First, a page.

It’s not every day that you get taught new admin concepts using PowerShell by Jeffrey Snover himself (the guy who invented PowerShell), but I had the privilege of taking part in the TechDays NL 2015 pre-conference workshop on
OneGet PowerShell Package Manager and Desired State Configuration (DSC) that Jeff Wouters (PowerShell MVP) organized, and then led along with Mr. Snover. Both Jeffs patiently answered our (sometimes) silly questions and worked hard to make sure we got as much as possible out of the day.
However, no one was able to save me from myself when I learned that enabling External access for your Internal-only Hyper-V virtual switch while the VMs attached to it are running is apparently a bad idea – at least when your host OS is Windows 10 Technical Preview, Build 10122. This warning didn’t put me off:
… and it appeared to work, but not really: it took out my Internet connection completely. Annoyingly enough, the WiFi claimed that it was connected, along with being bridged. Hyper-V added a nifty new generic Ethernet adapter that was supposed to act as a bridge between the virtual switch and my real WiFi. Note the missing vEthernet (External01) Hyper-V Virtual Ethernet Adapter.
Another hint was that Get-NetIPAddress only showed the loopback addresses for both IPv4 and IPv6, and nothing else.
There was no reverse – when I tried switching that virtual switch back to Internal, I got “Error applying Virtual Switch Properties changes”:
Disabling and re-enabling the WiFi connection also did no good; the WiFi was always connected, but traffic was not being passed from applications. Deleting and reinstalling the WiFi adapter was also not an option.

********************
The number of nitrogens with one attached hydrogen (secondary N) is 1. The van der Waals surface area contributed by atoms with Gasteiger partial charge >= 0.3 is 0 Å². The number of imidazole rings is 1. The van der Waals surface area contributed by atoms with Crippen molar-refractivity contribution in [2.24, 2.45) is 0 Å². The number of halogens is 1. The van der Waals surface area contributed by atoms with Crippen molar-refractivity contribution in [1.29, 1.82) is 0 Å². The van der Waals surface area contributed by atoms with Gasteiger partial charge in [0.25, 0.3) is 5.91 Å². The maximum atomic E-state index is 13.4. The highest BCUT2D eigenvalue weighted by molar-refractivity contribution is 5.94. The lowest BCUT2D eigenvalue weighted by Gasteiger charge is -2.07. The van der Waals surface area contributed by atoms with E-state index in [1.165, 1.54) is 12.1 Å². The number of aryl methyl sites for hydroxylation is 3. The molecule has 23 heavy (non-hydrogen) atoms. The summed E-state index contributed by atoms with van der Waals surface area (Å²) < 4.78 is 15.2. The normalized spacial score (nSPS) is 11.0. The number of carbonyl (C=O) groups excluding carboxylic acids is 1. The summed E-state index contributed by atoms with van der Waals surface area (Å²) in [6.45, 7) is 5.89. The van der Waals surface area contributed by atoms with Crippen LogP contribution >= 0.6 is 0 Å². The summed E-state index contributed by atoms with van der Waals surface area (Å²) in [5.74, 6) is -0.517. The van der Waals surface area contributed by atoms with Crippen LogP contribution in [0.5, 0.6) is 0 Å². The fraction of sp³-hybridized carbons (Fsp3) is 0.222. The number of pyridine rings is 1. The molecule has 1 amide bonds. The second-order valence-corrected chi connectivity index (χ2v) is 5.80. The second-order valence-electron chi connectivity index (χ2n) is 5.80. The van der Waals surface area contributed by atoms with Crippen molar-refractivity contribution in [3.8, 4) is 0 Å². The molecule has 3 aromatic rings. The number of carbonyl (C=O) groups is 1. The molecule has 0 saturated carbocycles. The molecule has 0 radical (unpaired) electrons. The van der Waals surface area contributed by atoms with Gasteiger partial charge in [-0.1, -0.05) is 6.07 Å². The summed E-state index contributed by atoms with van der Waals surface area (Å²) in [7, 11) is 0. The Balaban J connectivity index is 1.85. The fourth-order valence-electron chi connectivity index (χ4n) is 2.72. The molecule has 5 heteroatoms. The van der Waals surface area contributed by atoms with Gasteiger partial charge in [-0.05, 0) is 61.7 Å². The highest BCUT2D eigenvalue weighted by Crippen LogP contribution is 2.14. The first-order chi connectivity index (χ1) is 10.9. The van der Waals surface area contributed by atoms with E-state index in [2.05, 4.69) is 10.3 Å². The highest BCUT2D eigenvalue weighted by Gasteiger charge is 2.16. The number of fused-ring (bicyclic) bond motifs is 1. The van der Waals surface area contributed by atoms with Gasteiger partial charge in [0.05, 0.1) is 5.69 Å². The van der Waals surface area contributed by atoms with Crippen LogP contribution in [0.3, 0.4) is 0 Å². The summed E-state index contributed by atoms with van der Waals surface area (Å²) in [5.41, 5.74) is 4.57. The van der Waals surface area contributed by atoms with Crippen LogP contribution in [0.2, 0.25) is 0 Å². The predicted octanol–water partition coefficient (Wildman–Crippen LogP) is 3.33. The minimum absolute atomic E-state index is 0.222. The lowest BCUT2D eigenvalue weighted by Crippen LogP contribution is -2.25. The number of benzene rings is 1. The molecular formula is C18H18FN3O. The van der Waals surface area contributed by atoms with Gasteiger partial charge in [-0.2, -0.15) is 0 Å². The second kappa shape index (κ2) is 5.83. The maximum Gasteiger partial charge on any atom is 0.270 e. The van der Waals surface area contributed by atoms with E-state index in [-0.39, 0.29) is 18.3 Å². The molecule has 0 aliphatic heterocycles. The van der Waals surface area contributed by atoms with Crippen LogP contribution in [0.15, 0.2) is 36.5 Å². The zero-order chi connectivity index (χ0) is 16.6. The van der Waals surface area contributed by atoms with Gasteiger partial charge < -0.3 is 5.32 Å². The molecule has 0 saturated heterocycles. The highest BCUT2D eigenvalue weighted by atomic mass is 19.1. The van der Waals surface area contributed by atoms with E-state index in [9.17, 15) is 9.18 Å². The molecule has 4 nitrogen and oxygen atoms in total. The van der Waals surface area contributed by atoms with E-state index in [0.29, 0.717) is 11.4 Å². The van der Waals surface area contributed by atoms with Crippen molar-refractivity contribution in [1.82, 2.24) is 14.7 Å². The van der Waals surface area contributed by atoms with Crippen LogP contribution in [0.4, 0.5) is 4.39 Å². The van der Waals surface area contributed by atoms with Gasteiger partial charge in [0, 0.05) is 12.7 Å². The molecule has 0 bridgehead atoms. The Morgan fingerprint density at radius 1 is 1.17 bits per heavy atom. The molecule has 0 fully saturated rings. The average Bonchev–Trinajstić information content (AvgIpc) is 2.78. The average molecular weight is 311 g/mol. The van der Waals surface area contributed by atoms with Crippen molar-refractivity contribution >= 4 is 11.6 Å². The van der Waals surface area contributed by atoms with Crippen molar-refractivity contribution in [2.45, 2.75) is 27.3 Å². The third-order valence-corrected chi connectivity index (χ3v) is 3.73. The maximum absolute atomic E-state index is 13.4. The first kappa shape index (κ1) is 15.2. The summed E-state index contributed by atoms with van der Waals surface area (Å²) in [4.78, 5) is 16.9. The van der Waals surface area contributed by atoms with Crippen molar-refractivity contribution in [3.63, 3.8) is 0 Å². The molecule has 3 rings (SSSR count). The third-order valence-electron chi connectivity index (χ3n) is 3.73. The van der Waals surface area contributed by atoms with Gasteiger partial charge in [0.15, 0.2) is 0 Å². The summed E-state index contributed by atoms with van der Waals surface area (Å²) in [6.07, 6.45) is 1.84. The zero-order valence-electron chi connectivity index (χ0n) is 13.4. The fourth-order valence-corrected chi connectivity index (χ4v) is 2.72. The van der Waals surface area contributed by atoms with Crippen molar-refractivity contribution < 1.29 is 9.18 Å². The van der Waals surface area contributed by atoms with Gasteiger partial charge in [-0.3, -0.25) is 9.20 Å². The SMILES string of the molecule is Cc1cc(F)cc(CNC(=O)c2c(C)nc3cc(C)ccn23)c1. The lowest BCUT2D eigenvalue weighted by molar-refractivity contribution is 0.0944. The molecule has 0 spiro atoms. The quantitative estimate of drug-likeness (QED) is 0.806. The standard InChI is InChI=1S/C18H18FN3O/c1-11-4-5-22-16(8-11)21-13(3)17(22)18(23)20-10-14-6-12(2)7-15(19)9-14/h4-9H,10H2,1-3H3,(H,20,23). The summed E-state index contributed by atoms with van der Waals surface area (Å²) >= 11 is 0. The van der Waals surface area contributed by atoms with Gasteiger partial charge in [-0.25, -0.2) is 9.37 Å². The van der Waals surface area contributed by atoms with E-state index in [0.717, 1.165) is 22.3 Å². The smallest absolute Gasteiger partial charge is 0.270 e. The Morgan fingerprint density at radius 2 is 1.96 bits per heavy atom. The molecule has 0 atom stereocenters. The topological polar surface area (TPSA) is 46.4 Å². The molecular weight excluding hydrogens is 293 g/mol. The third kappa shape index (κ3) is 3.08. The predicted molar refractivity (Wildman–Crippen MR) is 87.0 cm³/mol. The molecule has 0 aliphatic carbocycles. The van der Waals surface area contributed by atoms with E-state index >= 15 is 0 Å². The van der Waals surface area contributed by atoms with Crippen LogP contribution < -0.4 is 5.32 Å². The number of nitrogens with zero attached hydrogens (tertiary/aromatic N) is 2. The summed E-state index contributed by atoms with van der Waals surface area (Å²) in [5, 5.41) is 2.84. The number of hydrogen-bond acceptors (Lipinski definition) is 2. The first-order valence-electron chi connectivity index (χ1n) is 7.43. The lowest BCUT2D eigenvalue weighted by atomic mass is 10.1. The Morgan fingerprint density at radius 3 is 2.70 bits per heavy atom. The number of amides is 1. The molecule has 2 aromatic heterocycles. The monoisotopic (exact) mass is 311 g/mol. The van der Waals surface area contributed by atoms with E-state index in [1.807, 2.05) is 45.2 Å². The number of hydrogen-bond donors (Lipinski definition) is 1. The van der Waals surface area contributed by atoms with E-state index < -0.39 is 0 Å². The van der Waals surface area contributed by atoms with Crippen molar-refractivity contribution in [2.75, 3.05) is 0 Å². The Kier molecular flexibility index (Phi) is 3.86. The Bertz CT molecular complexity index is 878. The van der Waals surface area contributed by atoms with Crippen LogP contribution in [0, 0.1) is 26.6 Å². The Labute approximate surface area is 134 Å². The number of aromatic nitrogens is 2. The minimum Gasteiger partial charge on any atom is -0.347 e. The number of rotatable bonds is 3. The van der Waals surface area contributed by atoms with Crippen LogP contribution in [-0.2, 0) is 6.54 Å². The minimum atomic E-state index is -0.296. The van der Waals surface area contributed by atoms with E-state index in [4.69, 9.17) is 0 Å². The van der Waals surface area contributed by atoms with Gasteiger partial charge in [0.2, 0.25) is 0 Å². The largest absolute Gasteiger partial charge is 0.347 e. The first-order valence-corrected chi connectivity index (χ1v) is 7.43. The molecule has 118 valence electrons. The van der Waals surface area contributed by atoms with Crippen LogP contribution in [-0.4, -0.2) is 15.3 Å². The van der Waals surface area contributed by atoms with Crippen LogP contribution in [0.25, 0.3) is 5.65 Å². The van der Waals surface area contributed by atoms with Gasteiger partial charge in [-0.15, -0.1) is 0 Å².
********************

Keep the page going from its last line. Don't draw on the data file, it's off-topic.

Note the grey text for the “Delete” option.
However, I was able to delete the generic Ethernet adapter.
As soon as that finished, Get-NetIPAddress showed addresses for the WiFi adapter and the virtual switch I hadn’t meddled with. Voila, I had Internet again!
The virtual switch in question was left as a Private Network, and was easily switched back to being Internal. After that, IP addresses (IPv4 and IPv6) showed up for it, too, on Get-NetIPAddress.
The goofy-looking font is a special feature of the 10122 build of Windows 10 for Arial font in various contexts, and can be remedied by some simple method I have completely forgotten.
Wish I’d thought of trying this during the workshop, because package management is kind of hard to work with when you don’t have any way to get to a repository, but here it is for you, dear reader. And for Mr. Snover and Mr. Wouters the next time they teach OneGet… er, PowerShell Package Manager.